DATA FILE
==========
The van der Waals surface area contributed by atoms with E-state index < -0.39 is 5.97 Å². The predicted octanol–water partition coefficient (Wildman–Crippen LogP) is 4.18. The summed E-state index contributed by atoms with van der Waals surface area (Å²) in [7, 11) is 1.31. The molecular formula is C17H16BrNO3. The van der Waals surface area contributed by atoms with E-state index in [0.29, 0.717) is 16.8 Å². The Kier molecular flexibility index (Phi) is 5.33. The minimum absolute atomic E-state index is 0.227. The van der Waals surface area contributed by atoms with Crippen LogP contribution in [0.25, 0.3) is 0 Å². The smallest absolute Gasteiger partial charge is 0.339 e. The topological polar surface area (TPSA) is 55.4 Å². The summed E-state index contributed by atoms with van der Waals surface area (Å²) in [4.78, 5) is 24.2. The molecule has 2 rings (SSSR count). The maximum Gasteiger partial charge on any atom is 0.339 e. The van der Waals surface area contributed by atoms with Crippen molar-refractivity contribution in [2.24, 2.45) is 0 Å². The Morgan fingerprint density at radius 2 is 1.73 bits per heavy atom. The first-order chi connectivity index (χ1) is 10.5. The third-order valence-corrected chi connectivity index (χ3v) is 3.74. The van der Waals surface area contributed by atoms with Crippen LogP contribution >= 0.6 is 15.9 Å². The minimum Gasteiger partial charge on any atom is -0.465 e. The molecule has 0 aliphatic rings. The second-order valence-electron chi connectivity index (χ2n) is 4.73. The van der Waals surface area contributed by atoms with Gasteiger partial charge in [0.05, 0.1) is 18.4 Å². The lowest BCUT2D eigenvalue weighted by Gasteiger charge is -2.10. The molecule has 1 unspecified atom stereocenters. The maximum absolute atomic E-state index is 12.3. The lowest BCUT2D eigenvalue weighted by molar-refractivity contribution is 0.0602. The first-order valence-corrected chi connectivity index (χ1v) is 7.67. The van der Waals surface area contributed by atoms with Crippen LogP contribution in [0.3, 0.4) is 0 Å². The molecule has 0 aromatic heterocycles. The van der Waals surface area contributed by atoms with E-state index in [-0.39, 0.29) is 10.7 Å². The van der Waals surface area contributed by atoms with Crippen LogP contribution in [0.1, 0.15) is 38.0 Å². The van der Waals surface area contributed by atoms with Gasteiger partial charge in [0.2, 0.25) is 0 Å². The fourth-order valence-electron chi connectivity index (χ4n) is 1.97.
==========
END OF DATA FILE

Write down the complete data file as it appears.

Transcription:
The van der Waals surface area contributed by atoms with E-state index < -0.39 is 5.97 Å². The predicted octanol–water partition coefficient (Wildman–Crippen LogP) is 4.18. The summed E-state index contributed by atoms with van der Waals surface area (Å²) in [7, 11) is 1.31. The molecular formula is C17H16BrNO3. The van der Waals surface area contributed by atoms with E-state index in [0.29, 0.717) is 16.8 Å². The Kier molecular flexibility index (Phi) is 5.33. The minimum absolute atomic E-state index is 0.227. The van der Waals surface area contributed by atoms with Crippen LogP contribution in [0.25, 0.3) is 0 Å². The smallest absolute Gasteiger partial charge is 0.339 e. The topological polar surface area (TPSA) is 55.4 Å². The summed E-state index contributed by atoms with van der Waals surface area (Å²) in [4.78, 5) is 24.2. The molecule has 2 rings (SSSR count). The maximum Gasteiger partial charge on any atom is 0.339 e. The van der Waals surface area contributed by atoms with Crippen molar-refractivity contribution in [2.24, 2.45) is 0 Å². The Morgan fingerprint density at radius 2 is 1.73 bits per heavy atom. The first-order chi connectivity index (χ1) is 10.5. The third-order valence-corrected chi connectivity index (χ3v) is 3.74. The van der Waals surface area contributed by atoms with Crippen LogP contribution >= 0.6 is 15.9 Å². The minimum Gasteiger partial charge on any atom is -0.465 e. The molecule has 0 aliphatic rings. The second-order valence-electron chi connectivity index (χ2n) is 4.73. The van der Waals surface area contributed by atoms with Gasteiger partial charge in [0.05, 0.1) is 18.4 Å². The lowest BCUT2D eigenvalue weighted by Gasteiger charge is -2.10. The molecule has 1 unspecified atom stereocenters. The maximum absolute atomic E-state index is 12.3. The lowest BCUT2D eigenvalue weighted by molar-refractivity contribution is 0.0602. The first-order valence-corrected chi connectivity index (χ1v) is 7.67. The van der Waals surface area contributed by atoms with Crippen LogP contribution in [0.3, 0.4) is 0 Å². The molecule has 0 aromatic heterocycles. The van der Waals surface area contributed by atoms with E-state index in [-0.39, 0.29) is 10.7 Å². The van der Waals surface area contributed by atoms with Crippen LogP contribution in [0.1, 0.15) is 38.0 Å². The van der Waals surface area contributed by atoms with Gasteiger partial charge in [0.2, 0.25) is 0 Å². The fourth-order valence-electron chi connectivity index (χ4n) is 1.97.